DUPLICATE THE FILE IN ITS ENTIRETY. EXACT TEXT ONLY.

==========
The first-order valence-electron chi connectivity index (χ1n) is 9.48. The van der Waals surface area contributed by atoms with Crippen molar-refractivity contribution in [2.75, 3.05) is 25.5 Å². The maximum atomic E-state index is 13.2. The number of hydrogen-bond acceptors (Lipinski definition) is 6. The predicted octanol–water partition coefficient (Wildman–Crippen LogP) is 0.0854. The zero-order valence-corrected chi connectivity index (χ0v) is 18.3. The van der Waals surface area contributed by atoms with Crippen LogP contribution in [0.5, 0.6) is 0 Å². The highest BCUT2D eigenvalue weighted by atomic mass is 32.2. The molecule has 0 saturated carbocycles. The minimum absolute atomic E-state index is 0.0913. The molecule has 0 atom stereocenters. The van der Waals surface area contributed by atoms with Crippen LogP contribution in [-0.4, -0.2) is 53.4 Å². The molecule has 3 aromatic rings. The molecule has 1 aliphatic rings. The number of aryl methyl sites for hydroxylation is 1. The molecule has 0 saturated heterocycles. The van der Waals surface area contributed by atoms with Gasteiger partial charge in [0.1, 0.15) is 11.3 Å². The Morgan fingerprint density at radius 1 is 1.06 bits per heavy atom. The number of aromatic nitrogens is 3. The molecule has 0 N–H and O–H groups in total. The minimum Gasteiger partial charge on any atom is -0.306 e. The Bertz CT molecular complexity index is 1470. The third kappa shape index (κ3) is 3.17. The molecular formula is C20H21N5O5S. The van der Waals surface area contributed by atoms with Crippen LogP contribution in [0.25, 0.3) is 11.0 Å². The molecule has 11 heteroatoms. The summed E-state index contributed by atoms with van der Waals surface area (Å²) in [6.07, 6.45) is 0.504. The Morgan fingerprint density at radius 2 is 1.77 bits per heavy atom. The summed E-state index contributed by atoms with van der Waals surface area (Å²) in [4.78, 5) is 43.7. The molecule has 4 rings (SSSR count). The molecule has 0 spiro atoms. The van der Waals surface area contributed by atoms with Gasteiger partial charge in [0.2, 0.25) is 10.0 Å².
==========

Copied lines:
The first-order valence-electron chi connectivity index (χ1n) is 9.48. The van der Waals surface area contributed by atoms with Crippen molar-refractivity contribution in [2.75, 3.05) is 25.5 Å². The maximum atomic E-state index is 13.2. The number of hydrogen-bond acceptors (Lipinski definition) is 6. The predicted octanol–water partition coefficient (Wildman–Crippen LogP) is 0.0854. The zero-order valence-corrected chi connectivity index (χ0v) is 18.3. The van der Waals surface area contributed by atoms with Crippen LogP contribution in [0.5, 0.6) is 0 Å². The highest BCUT2D eigenvalue weighted by atomic mass is 32.2. The molecule has 0 saturated carbocycles. The minimum absolute atomic E-state index is 0.0913. The molecule has 0 atom stereocenters. The van der Waals surface area contributed by atoms with Crippen LogP contribution in [-0.4, -0.2) is 53.4 Å². The molecule has 3 aromatic rings. The molecule has 1 aliphatic rings. The number of aryl methyl sites for hydroxylation is 1. The molecule has 0 saturated heterocycles. The van der Waals surface area contributed by atoms with Gasteiger partial charge in [0.1, 0.15) is 11.3 Å². The Morgan fingerprint density at radius 1 is 1.06 bits per heavy atom. The number of aromatic nitrogens is 3. The molecule has 0 N–H and O–H groups in total. The minimum Gasteiger partial charge on any atom is -0.306 e. The Bertz CT molecular complexity index is 1470. The third kappa shape index (κ3) is 3.17. The molecular formula is C20H21N5O5S. The van der Waals surface area contributed by atoms with Crippen LogP contribution in [0.25, 0.3) is 11.0 Å². The molecule has 11 heteroatoms. The summed E-state index contributed by atoms with van der Waals surface area (Å²) in [6.07, 6.45) is 0.504. The Morgan fingerprint density at radius 2 is 1.77 bits per heavy atom. The summed E-state index contributed by atoms with van der Waals surface area (Å²) in [4.78, 5) is 43.7. The molecule has 4 rings (SSSR count). The molecule has 0 spiro atoms. The van der Waals surface area contributed by atoms with Gasteiger partial charge in [0.2, 0.25) is 10.0 Å².